When the false dawn of equality is actually the death of aspiration!

by | Apr 11, 2017 | Education

World Development Reports, in the past, have often indicated that the biggest problem of poverty is the inability to take well-considered decisions due to lack of knowledge. Lack of effective primary and secondary school education leaves the citizenry ill-equipped to know their reality and take appropriate decisions that affect themselves and others. This makes a world of difference in the way people do their business, conduct their personal and professional lives.

Warren Buffett once called every American – those who have been born in the United States – lucky winners of the “ovarian lottery”. Lucky, because of the education that American children receive and the system that rewards innovation and risk-taking! Bill Gates – while he admits that within the United States too, “there is a big gap between people who get the chance to make the most of their talents and those who don’t” – fully agrees with Warren Buffet that good schooling is a critical factor in making the United States a land of opportunities!

Study after study conducted in India have found that only a minority of the students graduating from engineering colleges across India are employable; the rest were found wanting in either technical skills or soft-skills or both, and clearly lacked problem solving skills. A number of commentators have been quick to place the blame for this situation at the doorsteps of our private engineering colleges. While many engineering colleges certainly have their share of blame, we need to look at the quality of the students going into these institutions.

Years before, a test conducted in Nicaragua had showed that seven out of ten engineers from that country then could not calculate the volume of a cube with sides of one metre if the formula was not given at hand. Obviously, it was the state of schooling in that country that was more at fault than the state of their technical education.

James Tooley, an expert of international repute on private low-cost education, has often said that in developing countries, it is not the state that has the greatest potential to help the poor, but the private sector. Often, our schools fail our children because our teachers are answerable only to the government servants. In one set of schools, often state funded and run, even when parents vote with their feet, exit them and move their children to private schools, no one really bothers. Whereas in schools where teachers are accountable to the Management – who can discontinue their services — and through the management to the parents – who can shift their children to competing schools – the system fails our children much less.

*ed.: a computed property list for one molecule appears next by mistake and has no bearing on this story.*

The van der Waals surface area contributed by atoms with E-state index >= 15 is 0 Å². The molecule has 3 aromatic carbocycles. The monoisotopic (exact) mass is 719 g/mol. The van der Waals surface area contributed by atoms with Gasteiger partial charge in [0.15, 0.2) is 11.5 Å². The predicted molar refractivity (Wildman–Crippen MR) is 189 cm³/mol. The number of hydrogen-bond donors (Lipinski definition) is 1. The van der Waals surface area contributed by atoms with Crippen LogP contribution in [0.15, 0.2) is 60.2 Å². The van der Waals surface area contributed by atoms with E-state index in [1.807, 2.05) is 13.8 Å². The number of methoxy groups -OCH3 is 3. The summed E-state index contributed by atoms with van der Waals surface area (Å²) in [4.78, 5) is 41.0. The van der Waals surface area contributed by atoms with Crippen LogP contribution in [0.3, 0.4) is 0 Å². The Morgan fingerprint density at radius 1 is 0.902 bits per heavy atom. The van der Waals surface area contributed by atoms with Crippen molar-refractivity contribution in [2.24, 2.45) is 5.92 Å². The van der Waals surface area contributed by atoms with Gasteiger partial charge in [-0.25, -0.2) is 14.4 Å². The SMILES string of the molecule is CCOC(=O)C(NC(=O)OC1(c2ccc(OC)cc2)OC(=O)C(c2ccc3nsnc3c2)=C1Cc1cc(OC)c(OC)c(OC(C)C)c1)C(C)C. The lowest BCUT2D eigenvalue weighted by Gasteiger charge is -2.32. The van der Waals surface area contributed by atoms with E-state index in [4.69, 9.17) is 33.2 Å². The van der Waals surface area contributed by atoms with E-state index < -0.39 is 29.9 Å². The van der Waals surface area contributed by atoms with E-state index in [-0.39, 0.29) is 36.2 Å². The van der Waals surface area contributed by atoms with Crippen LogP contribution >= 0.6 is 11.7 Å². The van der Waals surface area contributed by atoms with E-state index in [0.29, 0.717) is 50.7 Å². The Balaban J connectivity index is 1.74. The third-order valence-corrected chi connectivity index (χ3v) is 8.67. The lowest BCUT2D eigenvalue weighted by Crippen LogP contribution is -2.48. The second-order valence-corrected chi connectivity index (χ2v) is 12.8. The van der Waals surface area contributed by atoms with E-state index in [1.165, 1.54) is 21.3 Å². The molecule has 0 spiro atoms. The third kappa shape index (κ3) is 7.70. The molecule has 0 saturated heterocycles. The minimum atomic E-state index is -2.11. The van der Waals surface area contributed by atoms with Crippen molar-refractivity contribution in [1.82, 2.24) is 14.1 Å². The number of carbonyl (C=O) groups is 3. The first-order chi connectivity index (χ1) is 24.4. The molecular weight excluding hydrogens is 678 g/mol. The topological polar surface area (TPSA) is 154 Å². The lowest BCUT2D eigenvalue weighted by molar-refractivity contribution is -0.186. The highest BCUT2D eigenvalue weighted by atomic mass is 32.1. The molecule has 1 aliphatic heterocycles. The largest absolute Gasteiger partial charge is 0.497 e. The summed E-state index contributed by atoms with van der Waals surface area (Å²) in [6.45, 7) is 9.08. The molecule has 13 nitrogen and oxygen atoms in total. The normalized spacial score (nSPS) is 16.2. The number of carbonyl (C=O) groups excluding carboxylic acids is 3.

The public policy lessons from this are pretty clear. Enhancing the supply of quality school education, making sure that both availability and access improves for the majority of Indians, is the key if the next generation of Indians have to consider themselves as winners of the ‘ovarian lottery’. That depends on this generation of Indians, our political and business class, our parents and teachers, and our civil society. That depends on how far we are willing to go to equip our schools and empower our teachers to educate our youth to exceed and excel beyond what the world has set as targets for them!

That also depends upon how much our politicians and bureaucrats can stay away from interfering in the market for private education. While parents do want to cut the cost of education, the last thing they should want is to have schools cut costs by cutting teacher salaries. Only myopic parents would want their children’s education to be compromised by restricting investments made into school education. If the cost of saving a few thousand rupees is the wastage of years – when money is recoverable, but time can never be – then, only those who cannot distinguish between costs and investments will genuinely believe that government intervention in the pricing of school education is not catastrophic!